The thing is, you can’t trust strangers.
There’s a reason the grown-ups in our lives always told us to not strike up conversations with strangers when we were kids. Maybe most strangers are perfectly nice. But plenty of them aren’t.
Strangers are the nice checkout lady at the pet store, but they’re also the shady-looking dude that might hassle you if it entertained him for a few minutes that day. Strangers are the person at the park who respects your requests to not allow certain behaviors in your dog, and they’re also the old man that walks right up to you with his dog and says “I think you’ll be okay,” when you say “no thanks, we’re busy and don’t want to meet your dog.” (Ugh, true story.)
Strangers are safe and unsafe, helpful and unhelpful, respectful and disrespectful.
The point is, there are people who will respect your boundaries and your person, and there are people who won’t. Whether your standards are the same as mine or whether you have a totally different philosophy in dog training, the fact remains that you can’t trust other people to behave appropriately and uphold your standards when it comes to your dog.
There are a lot of reasons that I prefer to leave it at “no thank you.”
One of those reasons is to pump the brakes hard on any opportunity for pushiness.
If you have a dog who is fearful or uncomfortable around strangers, it’s important to reevaluate the expectations you have for your dog. Instead of forcing your dog to meet people, build their confidence by just being near people without having to interact.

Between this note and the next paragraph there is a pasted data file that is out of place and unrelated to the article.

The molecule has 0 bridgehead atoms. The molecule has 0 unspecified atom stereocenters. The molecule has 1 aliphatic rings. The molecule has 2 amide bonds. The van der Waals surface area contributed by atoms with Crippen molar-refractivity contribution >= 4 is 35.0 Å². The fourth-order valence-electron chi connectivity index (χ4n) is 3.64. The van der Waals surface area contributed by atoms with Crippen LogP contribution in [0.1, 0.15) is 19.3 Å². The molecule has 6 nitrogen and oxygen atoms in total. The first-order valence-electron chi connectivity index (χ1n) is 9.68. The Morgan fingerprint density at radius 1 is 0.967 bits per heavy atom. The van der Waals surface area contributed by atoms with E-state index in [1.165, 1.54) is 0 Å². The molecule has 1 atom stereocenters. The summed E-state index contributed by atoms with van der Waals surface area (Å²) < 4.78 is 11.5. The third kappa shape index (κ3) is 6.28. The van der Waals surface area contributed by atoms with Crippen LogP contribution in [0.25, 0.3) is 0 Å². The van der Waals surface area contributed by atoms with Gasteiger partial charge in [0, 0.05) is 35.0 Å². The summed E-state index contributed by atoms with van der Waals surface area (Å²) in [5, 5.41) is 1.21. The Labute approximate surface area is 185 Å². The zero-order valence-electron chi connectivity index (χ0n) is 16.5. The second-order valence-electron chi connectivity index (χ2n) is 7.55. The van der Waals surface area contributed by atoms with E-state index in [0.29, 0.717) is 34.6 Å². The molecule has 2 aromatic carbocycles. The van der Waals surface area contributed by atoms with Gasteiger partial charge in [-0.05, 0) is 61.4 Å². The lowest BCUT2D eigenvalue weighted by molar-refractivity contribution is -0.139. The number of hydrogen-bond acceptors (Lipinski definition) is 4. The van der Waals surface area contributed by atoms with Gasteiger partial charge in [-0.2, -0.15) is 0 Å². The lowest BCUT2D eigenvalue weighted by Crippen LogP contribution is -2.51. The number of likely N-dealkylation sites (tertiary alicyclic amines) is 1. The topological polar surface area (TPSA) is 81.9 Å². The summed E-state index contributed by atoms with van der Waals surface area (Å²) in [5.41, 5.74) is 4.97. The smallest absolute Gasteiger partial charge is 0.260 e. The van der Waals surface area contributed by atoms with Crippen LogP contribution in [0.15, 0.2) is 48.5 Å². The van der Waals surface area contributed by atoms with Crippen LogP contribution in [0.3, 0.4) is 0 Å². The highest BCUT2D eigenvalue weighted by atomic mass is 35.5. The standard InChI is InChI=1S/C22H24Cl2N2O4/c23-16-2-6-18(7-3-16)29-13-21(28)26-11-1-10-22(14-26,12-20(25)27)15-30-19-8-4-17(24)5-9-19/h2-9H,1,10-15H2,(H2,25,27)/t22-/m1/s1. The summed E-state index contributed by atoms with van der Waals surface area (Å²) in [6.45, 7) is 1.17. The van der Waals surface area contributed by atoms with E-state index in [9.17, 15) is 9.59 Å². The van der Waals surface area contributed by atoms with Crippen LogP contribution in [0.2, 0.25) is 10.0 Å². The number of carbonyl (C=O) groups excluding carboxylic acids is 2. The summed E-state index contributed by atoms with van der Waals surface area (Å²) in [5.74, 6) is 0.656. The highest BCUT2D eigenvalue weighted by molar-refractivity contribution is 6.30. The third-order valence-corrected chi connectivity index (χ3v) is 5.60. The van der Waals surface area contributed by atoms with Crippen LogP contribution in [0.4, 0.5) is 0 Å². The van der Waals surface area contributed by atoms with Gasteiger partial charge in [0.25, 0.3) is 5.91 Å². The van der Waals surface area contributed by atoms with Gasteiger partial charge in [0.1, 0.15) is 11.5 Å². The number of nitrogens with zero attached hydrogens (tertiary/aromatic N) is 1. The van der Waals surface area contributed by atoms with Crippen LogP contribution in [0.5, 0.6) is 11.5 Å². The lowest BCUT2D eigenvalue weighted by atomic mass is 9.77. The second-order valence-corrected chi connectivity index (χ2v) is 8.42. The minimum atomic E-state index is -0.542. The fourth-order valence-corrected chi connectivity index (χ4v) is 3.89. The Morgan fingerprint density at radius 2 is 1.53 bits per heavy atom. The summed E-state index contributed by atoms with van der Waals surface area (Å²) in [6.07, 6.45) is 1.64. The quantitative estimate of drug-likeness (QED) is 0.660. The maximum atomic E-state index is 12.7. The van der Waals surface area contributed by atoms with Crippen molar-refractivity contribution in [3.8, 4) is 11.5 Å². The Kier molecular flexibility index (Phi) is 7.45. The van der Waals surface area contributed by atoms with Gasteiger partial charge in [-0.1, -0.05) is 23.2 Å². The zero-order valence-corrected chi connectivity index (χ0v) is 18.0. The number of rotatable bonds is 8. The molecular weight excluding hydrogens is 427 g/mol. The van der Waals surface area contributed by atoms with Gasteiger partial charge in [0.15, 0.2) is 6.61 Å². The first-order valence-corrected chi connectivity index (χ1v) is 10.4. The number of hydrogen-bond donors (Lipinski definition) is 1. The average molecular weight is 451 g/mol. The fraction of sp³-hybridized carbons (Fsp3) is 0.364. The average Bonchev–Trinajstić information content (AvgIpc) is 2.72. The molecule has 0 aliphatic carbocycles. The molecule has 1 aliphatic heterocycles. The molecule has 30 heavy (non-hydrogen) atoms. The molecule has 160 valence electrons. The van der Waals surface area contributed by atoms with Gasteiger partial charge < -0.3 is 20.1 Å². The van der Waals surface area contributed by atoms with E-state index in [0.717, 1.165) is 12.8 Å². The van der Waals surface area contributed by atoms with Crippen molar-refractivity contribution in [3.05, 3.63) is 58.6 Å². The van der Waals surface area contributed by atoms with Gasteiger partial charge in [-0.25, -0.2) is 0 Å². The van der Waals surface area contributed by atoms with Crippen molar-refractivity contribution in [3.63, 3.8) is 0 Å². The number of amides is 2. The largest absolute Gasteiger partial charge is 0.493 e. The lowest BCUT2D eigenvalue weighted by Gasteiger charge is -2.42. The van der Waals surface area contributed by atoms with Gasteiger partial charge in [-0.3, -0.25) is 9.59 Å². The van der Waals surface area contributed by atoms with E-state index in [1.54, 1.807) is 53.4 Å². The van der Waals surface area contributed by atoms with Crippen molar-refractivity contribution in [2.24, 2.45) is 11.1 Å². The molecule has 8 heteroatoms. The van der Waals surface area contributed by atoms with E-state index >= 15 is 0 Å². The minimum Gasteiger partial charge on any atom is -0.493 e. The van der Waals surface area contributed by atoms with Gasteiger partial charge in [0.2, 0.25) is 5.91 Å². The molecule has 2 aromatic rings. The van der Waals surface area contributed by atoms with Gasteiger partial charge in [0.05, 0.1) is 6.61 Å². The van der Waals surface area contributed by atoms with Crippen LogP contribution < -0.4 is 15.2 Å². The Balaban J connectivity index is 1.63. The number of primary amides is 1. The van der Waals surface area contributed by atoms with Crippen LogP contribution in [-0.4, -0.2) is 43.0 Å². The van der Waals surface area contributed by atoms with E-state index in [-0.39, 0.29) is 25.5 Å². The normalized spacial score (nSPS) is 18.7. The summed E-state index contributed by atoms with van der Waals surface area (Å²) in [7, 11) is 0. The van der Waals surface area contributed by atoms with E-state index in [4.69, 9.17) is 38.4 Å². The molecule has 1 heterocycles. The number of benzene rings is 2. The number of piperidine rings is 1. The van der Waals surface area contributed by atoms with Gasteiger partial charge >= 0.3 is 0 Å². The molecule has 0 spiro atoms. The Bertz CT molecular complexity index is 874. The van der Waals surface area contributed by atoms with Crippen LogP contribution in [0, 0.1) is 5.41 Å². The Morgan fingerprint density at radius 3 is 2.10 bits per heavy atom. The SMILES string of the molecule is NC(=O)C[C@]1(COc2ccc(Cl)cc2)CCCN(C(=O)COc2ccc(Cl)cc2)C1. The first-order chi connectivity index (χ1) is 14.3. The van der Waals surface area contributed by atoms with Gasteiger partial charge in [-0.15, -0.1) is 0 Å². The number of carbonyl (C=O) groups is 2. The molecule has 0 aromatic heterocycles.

A trainer will be able to help evaluate your dog’s behavior, and if necessary support you with muzzle training for everyone’s safety. Make sure to find a trainer who uses positive reinforcement training techniques who will be able to support you with helping your dog to make those positive connections when engaging with people.
Once you’re confident your dog is focused on you and can ignore other people, you can begin bringing your dog to pet friendly businesses. Start during quieter times of day when your dog is less likely to be bothered.
Your dog may love cuddling up with you and show all the affection at home, but when approached by an unknown person, they may become withdrawn or skittish. If your dog is uncomfortable about meeting new people, you aren’t alone. For some dogs, this is a natural instinct that is appropriate for their breed’s temperament. For others, it can be their individual personality or the result of a traumatic experience they may have had with people in the past.
Many people want their dogs to be friendly and social, but the way to achieve this desirable behavior isn’t by making your dog engage with strangers. Although some people want to push their dogs to overcome their discomfort by forcing introductions, this is more likely to cause more issues for your dog who feels threatened and uncomfortable, which can lead to an escalation of behavior and result in a biting.